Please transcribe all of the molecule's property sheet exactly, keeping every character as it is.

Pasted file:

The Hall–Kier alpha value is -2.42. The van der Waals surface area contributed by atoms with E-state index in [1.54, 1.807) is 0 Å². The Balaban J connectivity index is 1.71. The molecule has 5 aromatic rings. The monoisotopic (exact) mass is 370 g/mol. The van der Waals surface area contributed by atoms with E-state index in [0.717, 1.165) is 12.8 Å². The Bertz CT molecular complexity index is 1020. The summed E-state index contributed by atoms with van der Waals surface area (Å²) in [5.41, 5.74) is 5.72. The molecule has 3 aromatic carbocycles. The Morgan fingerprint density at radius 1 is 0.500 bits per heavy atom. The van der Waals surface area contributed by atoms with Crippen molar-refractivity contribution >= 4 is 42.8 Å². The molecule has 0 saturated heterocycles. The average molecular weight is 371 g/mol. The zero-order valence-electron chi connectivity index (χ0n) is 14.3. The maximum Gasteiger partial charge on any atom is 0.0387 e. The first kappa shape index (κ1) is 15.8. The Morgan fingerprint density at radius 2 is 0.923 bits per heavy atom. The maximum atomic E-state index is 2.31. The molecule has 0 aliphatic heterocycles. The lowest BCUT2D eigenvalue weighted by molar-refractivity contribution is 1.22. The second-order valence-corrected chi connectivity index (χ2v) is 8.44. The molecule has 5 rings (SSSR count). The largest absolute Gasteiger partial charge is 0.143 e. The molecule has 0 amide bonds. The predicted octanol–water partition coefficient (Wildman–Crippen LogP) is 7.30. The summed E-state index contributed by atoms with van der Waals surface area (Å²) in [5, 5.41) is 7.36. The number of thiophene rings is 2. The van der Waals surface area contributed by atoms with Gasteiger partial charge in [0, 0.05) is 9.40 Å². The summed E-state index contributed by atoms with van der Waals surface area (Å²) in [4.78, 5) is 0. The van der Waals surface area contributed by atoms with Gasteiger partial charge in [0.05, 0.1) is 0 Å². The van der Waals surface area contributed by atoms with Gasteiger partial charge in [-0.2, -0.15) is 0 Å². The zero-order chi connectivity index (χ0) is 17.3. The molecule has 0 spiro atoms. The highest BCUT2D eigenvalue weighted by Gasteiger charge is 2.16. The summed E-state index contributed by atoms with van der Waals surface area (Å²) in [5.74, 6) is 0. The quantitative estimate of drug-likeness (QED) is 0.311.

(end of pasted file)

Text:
The Hall–Kier alpha value is -2.42. The van der Waals surface area contributed by atoms with E-state index in [1.54, 1.807) is 0 Å². The Balaban J connectivity index is 1.71. The molecule has 5 aromatic rings. The monoisotopic (exact) mass is 370 g/mol. The van der Waals surface area contributed by atoms with E-state index in [0.717, 1.165) is 12.8 Å². The Bertz CT molecular complexity index is 1020. The summed E-state index contributed by atoms with van der Waals surface area (Å²) in [5.41, 5.74) is 5.72. The molecule has 3 aromatic carbocycles. The Morgan fingerprint density at radius 1 is 0.500 bits per heavy atom. The van der Waals surface area contributed by atoms with Crippen molar-refractivity contribution >= 4 is 42.8 Å². The molecule has 0 saturated heterocycles. The average molecular weight is 371 g/mol. The zero-order valence-electron chi connectivity index (χ0n) is 14.3. The maximum Gasteiger partial charge on any atom is 0.0387 e. The first kappa shape index (κ1) is 15.8. The Morgan fingerprint density at radius 2 is 0.923 bits per heavy atom. The maximum atomic E-state index is 2.31. The molecule has 0 aliphatic heterocycles. The lowest BCUT2D eigenvalue weighted by molar-refractivity contribution is 1.22. The second-order valence-corrected chi connectivity index (χ2v) is 8.44. The molecule has 5 rings (SSSR count). The largest absolute Gasteiger partial charge is 0.143 e. The molecule has 0 amide bonds. The predicted octanol–water partition coefficient (Wildman–Crippen LogP) is 7.30. The summed E-state index contributed by atoms with van der Waals surface area (Å²) in [5, 5.41) is 7.36. The number of thiophene rings is 2. The van der Waals surface area contributed by atoms with Gasteiger partial charge in [0, 0.05) is 9.40 Å². The summed E-state index contributed by atoms with van der Waals surface area (Å²) in [4.78, 5) is 0. The van der Waals surface area contributed by atoms with Gasteiger partial charge in [0.05, 0.1) is 0 Å². The van der Waals surface area contributed by atoms with Gasteiger partial charge in [-0.2, -0.15) is 0 Å². The zero-order chi connectivity index (χ0) is 17.3. The molecule has 0 spiro atoms. The highest BCUT2D eigenvalue weighted by Gasteiger charge is 2.16. The summed E-state index contributed by atoms with van der Waals surface area (Å²) in [5.74, 6) is 0. The quantitative estimate of drug-likeness (QED) is 0.311.